IF gravitational waves are real, and IF they cary energy (they need to cary energy if they slow down a pair of rotating stars),


Exactly, this is a phenomena we have observed & measured, with many methods.

then gravity waves caused by objects inside the event horizon would count as information from inside the event horizon.


It's not object"s" inside the event horizon. The entire "object" is the event horizon. There is nothing more going on inside that our physics can tell us. All we know of is the "event horizon" that is your black hole. Try imagining it as single object who's shape is the "event horizon".

The waves would transport some enrgy from inside and allow it to do work outside. That is information flow out of the event horizon.


Doesn't transport energy from INSIDE,, but CAN exchange energy with the universe in the form of angular momentum.

GR is as well tested as any theory, it's description of gravitation depends on "c" as THE universal limit.
Q-Star
3.7 / 5 (9) Jun 19, 2013
Waves don't propagate OUT of a black hole they are emitted by a black hole.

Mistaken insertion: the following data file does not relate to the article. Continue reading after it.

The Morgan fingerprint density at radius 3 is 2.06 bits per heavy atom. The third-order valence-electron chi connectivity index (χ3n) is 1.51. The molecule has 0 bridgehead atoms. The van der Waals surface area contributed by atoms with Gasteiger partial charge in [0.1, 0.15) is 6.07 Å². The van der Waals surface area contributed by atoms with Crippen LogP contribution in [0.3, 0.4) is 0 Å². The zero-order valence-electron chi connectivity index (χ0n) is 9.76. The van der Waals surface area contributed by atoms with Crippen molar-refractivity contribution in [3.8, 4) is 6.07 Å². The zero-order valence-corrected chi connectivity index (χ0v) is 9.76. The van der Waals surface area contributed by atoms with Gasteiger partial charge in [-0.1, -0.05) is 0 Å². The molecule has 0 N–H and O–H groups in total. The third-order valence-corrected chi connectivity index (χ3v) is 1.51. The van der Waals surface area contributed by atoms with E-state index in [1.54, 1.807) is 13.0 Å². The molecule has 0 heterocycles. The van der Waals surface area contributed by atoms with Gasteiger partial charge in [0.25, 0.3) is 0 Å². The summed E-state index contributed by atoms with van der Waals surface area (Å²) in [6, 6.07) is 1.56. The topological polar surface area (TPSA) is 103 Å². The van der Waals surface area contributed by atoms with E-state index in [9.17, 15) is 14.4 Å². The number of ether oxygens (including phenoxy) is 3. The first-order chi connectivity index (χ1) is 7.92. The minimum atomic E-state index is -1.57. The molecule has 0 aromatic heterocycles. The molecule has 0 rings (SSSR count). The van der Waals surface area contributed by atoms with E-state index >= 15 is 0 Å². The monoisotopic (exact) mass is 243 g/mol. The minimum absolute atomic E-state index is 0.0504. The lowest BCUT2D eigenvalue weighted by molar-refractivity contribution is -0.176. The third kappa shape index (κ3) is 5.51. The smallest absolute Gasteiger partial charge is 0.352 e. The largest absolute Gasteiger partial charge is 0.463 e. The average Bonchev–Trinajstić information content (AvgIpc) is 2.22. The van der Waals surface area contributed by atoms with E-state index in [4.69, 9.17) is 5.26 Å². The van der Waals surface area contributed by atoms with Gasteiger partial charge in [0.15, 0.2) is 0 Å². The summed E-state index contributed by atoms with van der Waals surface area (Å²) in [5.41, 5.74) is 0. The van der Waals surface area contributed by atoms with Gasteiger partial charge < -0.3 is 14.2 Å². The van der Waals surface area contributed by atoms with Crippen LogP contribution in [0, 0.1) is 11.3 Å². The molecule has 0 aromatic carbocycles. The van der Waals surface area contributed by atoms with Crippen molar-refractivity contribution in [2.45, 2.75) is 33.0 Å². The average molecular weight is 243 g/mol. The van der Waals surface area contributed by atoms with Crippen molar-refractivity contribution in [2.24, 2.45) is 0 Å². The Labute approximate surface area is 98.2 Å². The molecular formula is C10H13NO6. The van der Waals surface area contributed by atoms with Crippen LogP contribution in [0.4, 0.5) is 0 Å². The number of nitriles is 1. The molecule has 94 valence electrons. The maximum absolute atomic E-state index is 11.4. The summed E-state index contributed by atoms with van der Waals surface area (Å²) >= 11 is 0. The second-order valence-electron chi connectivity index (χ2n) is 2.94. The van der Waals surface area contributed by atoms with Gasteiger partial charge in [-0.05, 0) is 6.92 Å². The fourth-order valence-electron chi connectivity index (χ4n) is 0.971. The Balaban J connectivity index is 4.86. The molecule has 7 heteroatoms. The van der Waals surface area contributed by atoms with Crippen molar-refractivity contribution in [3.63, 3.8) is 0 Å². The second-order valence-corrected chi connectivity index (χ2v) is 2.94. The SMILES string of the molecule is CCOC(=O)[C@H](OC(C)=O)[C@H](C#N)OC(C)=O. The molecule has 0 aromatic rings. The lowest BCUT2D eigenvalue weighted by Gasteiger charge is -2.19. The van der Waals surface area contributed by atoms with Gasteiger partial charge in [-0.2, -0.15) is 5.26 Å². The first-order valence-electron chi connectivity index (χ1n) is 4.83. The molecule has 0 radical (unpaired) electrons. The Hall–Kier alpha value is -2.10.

Be careful here. Under normal circumstances, a BH doesn't emit gravitational waves at all. you would only get GW if the hole was non-symmetrical in which case the waves remove that asymmetry. Remember the Schwarzschild Metric is a static solution. This is one of the reasons behind the "no hair" theorem, any history of the BH's formation is radiated away.


Ya are absolutely correct. I was too general in my wording,,,, the "field" is what I was trying to express.
TheGhostofOtto1923
1.8 / 5 (5) Jun 19, 2013
Yeah, nice analogy. The question is: Is it correct? That would imply some fairly odd things
It would imply that you could convey information faster than lightspeed, which has been thoroughly explored re entanglement and thoroughly disproved. According to antialias that is.

If the force of gravity exceeded the speed of light you could theoretically use it for ftl communication. Right?
GSwift7
3 / 5 (4) Jun 19, 2013
Exactly, this is a phenomena we have observed & measured, with many methods


We have observed pairs slowing down as predicted, but there's no proof of the mechanism causing it. Gravity waves are the theoretical assumption of cause/effect.

It's not object"s" inside the event horizon. The entire "object" is the event horizon.